Initiatives in parallel with the October 2017 cohort include a humanitarian accelerator programme sponsored by Mohammed bin Rashid Al Maktoum Global Initiatives to focus technological solutions on improving education and employment prospects for refugees, as well as water sanitation in developing countries.

Fintech

The emirate is also keen to explore finance technology (fintech) applications. In January 2017 the Dubai International Financial Centre (DIFC) and consultancy Accenture launched the FinTech Hive, the region’s first fintech accelerator, focusing on the financial services industry. According to Accenture, fintech $50bn in global investment from 2010 to 2016, but at the time of the DIFC’s launch, just 1% of those funds were being allocated in the MENA region.

The FinTech Hive at DIFC ran a 12-week programme to explore the potential for applications in trade finance, peer-to-peer financing and sharia-compliant services. In August 2017, 11 start-ups began the first edition, including two from the UAE: Bridg, a consumer-to-merchant smartphone payment platform, uses bluetooth to send and receive money from offline smartphones, while the investment platform Sarwa uses automated technology to enable young professionals in the Middle East to manage diversified portfolios.

Crowdfunding

In June 2017 the Mohammed bin Rashid Fund for Small and Medium-Sized Enterprises (SMEs), the financial arm of Dubai SME, a resource centre for SMEs and part of the DED, announced an MoU had been signed with Beehive, a peer-to-peer lending platform focused on financing for SMEs. “The agreement with Beehive provides for a credit guarantee of up to Dh500,000 ($136,100) on SME financing for a period up to 36 months, with the fund acting as the guarantor,” Saeed Matar Al Marri, deputy CEO of Dubai SME, told local media. “SMEs will be able to utilise the funds thus secured to grow and compete with major companies in the domestic market, eventually achieving sustainability and expanding into global markets.”

Area 2071

In early 2018 a new workspace is due to open at Jumeirah Emirates Towers serving as a so-called experimental nucleus for technology companies. The government’s Area 2071 is described as the first step in the UAE Centennial 2071 objectives, which will showcase the long-term work planned to cement the country’s reputation as a world leader. The space will be used to host Dubai Future Accelerators as well as other private accelerator programmes. The government expects participants at Area 2071 will include freelancers, corporates, start-ups and national agencies that will work jointly on sponsored global challenges.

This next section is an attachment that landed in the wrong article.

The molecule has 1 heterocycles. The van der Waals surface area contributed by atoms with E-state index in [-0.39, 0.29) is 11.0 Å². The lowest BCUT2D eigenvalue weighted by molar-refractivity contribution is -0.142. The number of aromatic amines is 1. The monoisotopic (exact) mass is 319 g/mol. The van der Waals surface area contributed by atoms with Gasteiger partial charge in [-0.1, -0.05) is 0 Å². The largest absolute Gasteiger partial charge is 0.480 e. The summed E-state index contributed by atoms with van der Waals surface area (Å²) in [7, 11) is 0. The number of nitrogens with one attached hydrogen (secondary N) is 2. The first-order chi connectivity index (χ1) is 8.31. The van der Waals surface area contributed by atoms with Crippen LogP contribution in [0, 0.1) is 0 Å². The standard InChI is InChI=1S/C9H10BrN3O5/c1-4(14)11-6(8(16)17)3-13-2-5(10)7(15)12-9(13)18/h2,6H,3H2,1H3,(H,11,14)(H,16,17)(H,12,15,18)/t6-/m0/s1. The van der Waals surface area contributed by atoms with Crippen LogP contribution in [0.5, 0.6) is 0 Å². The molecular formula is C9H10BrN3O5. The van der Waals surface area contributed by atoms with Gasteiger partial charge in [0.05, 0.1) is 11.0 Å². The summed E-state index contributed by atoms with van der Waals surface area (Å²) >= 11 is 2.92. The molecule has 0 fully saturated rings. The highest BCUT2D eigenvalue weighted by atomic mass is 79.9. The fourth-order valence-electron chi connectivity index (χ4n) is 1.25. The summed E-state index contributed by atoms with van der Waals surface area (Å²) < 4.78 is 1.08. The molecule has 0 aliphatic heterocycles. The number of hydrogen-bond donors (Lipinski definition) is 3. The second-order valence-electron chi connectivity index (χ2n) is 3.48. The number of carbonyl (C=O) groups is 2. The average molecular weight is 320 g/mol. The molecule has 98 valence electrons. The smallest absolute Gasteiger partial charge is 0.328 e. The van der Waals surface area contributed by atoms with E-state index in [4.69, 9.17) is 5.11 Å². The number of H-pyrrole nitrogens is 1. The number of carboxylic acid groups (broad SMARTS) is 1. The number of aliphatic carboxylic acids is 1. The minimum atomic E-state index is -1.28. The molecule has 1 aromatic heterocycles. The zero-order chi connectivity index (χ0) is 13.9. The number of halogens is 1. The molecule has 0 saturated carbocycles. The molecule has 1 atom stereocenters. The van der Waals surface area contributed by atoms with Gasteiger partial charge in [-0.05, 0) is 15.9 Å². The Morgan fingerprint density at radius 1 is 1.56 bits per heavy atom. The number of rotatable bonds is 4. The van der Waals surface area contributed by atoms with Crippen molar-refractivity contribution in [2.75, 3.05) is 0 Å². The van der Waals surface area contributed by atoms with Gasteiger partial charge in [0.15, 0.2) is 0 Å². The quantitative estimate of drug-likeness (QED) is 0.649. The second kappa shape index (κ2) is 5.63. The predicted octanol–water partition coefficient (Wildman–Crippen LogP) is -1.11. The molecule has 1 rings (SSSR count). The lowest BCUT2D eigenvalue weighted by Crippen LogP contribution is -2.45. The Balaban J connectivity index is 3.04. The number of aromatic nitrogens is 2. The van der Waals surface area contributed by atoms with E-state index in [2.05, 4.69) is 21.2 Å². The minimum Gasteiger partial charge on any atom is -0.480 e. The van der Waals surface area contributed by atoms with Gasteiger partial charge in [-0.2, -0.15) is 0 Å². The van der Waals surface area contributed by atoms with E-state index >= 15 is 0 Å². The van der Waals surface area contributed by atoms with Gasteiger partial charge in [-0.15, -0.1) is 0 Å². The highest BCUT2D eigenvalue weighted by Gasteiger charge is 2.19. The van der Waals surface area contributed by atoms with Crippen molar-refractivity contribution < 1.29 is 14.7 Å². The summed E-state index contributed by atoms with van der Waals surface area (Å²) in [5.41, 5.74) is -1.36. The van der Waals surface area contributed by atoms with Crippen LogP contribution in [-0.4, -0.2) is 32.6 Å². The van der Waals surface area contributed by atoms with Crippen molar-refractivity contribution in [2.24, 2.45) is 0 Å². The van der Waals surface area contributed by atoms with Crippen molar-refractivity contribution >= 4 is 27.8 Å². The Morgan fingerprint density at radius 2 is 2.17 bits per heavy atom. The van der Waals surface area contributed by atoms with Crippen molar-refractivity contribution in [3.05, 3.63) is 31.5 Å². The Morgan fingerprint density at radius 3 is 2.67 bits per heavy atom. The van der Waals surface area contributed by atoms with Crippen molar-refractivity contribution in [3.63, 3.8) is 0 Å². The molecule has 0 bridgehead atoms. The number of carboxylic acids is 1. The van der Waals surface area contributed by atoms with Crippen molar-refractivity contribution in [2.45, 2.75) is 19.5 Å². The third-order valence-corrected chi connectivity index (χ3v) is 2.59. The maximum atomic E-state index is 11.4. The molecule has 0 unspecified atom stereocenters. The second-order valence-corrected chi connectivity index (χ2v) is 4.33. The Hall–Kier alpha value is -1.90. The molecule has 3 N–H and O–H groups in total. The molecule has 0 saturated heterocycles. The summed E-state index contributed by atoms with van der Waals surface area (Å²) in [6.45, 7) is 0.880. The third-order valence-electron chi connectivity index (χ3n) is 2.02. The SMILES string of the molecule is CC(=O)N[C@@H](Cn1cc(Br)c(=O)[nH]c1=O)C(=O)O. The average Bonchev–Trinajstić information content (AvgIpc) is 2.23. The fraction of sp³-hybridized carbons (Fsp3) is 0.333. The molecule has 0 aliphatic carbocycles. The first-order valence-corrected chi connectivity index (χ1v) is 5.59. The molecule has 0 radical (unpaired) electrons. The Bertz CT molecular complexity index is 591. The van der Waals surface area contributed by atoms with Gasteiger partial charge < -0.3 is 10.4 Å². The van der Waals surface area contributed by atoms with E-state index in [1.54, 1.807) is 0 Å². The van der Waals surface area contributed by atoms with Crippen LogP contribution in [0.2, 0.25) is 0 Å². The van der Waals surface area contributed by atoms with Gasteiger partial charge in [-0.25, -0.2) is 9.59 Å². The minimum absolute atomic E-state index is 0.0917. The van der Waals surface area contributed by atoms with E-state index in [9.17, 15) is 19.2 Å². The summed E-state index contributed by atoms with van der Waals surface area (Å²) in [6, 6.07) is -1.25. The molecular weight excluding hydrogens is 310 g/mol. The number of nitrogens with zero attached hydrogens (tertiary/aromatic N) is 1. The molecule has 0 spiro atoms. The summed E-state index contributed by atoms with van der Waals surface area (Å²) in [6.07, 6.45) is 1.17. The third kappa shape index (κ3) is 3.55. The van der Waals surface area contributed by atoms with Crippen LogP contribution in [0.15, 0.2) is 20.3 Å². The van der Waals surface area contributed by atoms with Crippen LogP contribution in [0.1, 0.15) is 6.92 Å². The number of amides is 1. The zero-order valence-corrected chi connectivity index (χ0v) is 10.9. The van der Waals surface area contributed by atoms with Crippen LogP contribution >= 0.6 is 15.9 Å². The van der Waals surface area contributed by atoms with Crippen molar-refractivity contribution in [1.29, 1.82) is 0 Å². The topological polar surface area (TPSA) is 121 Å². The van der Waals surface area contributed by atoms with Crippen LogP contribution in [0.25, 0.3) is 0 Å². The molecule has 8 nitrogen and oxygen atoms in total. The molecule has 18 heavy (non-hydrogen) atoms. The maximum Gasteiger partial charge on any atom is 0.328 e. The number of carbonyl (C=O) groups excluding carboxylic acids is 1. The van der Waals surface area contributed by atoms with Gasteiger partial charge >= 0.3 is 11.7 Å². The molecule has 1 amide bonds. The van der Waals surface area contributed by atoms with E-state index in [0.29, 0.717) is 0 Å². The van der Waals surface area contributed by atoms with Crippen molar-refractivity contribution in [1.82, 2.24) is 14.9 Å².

Dubai Holding

At the beginning of 2017 investment services company Dubai Holding announced the creation of Dubai Future Holding Investments to support the development and growth of innovative young businesses. When commenting on the initiative, Ahmad bin Byat, vice-chairman and managing director of Dubai Holding, told local media. “The MENA region is still in the early stages compared to more developed markets in terms of investment into new ventures, especially in the technology sector. This has to change if we are to help the next generation build the successful businesses that will support our future economies.”

Private Initiatives

For those start-ups pursuing seed capital, Dubai also has a variety of private venture capital funds and accelerators. Turn8 invites new businesses from around the world for a three-month programme and offers $30,000 to help seed technology to the market. It has a portfolio of over 70 global start-ups, including Bridg and 13 other UAE firms. Global equity crowdfunding platform Eureeca, meanwhile, connects individual investors and institutions to buy shares in growth-oriented businesses. Magnitt is an online directory and platform that enables entrepreneurs to connect with the MENA investment community in order to secure backing and support for their start-up businesses. Digital technology companies can find a co-working space at AstroLabs Dubai, which hosts 80 member companies at its complex in the Jumeirah Lakes Towers. Full members pay Dh2300 ($626) per month for an annual contract that includes licensing with the Dubai Multi Commodities Centre free zone, and provides the physical, market and financial infrastructure to facilitate international commodities trade.

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The Report: Dubai 2018